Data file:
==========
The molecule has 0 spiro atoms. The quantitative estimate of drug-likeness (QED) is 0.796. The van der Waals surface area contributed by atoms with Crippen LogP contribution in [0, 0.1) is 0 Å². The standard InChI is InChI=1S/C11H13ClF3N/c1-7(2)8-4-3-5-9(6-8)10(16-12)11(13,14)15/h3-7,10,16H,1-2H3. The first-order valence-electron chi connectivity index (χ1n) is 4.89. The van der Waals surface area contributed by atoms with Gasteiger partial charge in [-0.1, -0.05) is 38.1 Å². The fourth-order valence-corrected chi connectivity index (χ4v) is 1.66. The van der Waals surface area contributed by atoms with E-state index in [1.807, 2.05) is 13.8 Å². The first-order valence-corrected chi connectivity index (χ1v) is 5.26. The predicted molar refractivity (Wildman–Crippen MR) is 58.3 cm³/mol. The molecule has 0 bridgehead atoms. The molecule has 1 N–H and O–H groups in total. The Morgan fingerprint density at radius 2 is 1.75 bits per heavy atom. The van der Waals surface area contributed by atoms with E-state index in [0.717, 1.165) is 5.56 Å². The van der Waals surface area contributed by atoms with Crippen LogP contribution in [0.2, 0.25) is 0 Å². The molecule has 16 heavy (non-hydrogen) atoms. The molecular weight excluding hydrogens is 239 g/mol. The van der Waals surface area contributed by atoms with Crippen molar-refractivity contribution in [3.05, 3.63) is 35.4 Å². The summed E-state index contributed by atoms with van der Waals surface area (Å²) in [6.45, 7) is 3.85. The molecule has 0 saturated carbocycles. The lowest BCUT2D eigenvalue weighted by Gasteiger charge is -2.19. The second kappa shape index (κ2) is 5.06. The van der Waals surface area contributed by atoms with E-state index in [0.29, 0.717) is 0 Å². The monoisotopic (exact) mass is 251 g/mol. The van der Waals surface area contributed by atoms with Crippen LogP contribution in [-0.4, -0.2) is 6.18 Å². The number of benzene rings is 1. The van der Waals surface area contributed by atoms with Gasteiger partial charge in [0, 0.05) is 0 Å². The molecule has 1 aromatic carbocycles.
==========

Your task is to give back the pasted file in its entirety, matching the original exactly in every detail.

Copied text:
The molecule has 0 spiro atoms. The quantitative estimate of drug-likeness (QED) is 0.796. The van der Waals surface area contributed by atoms with Crippen LogP contribution in [0, 0.1) is 0 Å². The standard InChI is InChI=1S/C11H13ClF3N/c1-7(2)8-4-3-5-9(6-8)10(16-12)11(13,14)15/h3-7,10,16H,1-2H3. The first-order valence-electron chi connectivity index (χ1n) is 4.89. The van der Waals surface area contributed by atoms with Gasteiger partial charge in [-0.1, -0.05) is 38.1 Å². The fourth-order valence-corrected chi connectivity index (χ4v) is 1.66. The van der Waals surface area contributed by atoms with E-state index in [1.807, 2.05) is 13.8 Å². The first-order valence-corrected chi connectivity index (χ1v) is 5.26. The predicted molar refractivity (Wildman–Crippen MR) is 58.3 cm³/mol. The molecule has 0 bridgehead atoms. The molecule has 1 N–H and O–H groups in total. The Morgan fingerprint density at radius 2 is 1.75 bits per heavy atom. The van der Waals surface area contributed by atoms with E-state index in [0.717, 1.165) is 5.56 Å². The van der Waals surface area contributed by atoms with Crippen LogP contribution in [0.2, 0.25) is 0 Å². The molecule has 16 heavy (non-hydrogen) atoms. The molecular weight excluding hydrogens is 239 g/mol. The van der Waals surface area contributed by atoms with Crippen molar-refractivity contribution in [3.05, 3.63) is 35.4 Å². The summed E-state index contributed by atoms with van der Waals surface area (Å²) in [6.45, 7) is 3.85. The molecule has 0 saturated carbocycles. The lowest BCUT2D eigenvalue weighted by Gasteiger charge is -2.19. The second kappa shape index (κ2) is 5.06. The van der Waals surface area contributed by atoms with E-state index in [0.29, 0.717) is 0 Å². The monoisotopic (exact) mass is 251 g/mol. The van der Waals surface area contributed by atoms with Crippen LogP contribution in [-0.4, -0.2) is 6.18 Å². The number of benzene rings is 1. The van der Waals surface area contributed by atoms with Gasteiger partial charge in [0, 0.05) is 0 Å². The molecule has 1 aromatic carbocycles.